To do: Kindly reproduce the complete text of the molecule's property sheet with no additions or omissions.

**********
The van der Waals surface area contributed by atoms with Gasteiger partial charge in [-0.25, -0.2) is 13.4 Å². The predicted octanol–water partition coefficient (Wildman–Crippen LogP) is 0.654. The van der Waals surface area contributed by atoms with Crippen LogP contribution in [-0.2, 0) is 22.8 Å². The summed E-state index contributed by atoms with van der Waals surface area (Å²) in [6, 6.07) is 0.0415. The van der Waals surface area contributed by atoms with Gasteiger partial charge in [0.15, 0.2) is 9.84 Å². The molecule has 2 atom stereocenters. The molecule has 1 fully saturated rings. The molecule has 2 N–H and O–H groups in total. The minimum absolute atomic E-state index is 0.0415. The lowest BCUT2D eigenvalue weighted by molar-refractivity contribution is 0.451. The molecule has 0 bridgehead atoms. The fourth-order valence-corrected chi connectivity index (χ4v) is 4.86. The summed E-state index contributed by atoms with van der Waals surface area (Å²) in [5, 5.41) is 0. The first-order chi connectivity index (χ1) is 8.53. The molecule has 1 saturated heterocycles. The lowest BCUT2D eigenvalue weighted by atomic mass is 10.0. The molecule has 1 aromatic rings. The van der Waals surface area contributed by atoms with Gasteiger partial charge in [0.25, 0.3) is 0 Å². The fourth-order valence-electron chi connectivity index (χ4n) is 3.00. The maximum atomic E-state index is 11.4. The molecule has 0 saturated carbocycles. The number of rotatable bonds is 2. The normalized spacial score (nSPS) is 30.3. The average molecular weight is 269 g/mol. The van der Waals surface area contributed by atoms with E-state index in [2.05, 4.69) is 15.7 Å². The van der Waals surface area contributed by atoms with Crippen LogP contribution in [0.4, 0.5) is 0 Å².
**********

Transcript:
The van der Waals surface area contributed by atoms with Gasteiger partial charge in [-0.25, -0.2) is 13.4 Å². The predicted octanol–water partition coefficient (Wildman–Crippen LogP) is 0.654. The van der Waals surface area contributed by atoms with Crippen LogP contribution in [-0.2, 0) is 22.8 Å². The summed E-state index contributed by atoms with van der Waals surface area (Å²) in [6, 6.07) is 0.0415. The van der Waals surface area contributed by atoms with Gasteiger partial charge in [0.15, 0.2) is 9.84 Å². The molecule has 2 atom stereocenters. The molecule has 1 fully saturated rings. The molecule has 2 N–H and O–H groups in total. The minimum absolute atomic E-state index is 0.0415. The lowest BCUT2D eigenvalue weighted by molar-refractivity contribution is 0.451. The molecule has 0 bridgehead atoms. The fourth-order valence-corrected chi connectivity index (χ4v) is 4.86. The summed E-state index contributed by atoms with van der Waals surface area (Å²) in [5, 5.41) is 0. The first-order chi connectivity index (χ1) is 8.53. The molecule has 1 saturated heterocycles. The lowest BCUT2D eigenvalue weighted by atomic mass is 10.0. The molecule has 1 aromatic rings. The van der Waals surface area contributed by atoms with Gasteiger partial charge in [0.25, 0.3) is 0 Å². The fourth-order valence-electron chi connectivity index (χ4n) is 3.00. The maximum atomic E-state index is 11.4. The molecule has 0 saturated carbocycles. The number of rotatable bonds is 2. The normalized spacial score (nSPS) is 30.3. The average molecular weight is 269 g/mol. The van der Waals surface area contributed by atoms with E-state index in [2.05, 4.69) is 15.7 Å². The van der Waals surface area contributed by atoms with Crippen LogP contribution in [0.4, 0.5) is 0 Å².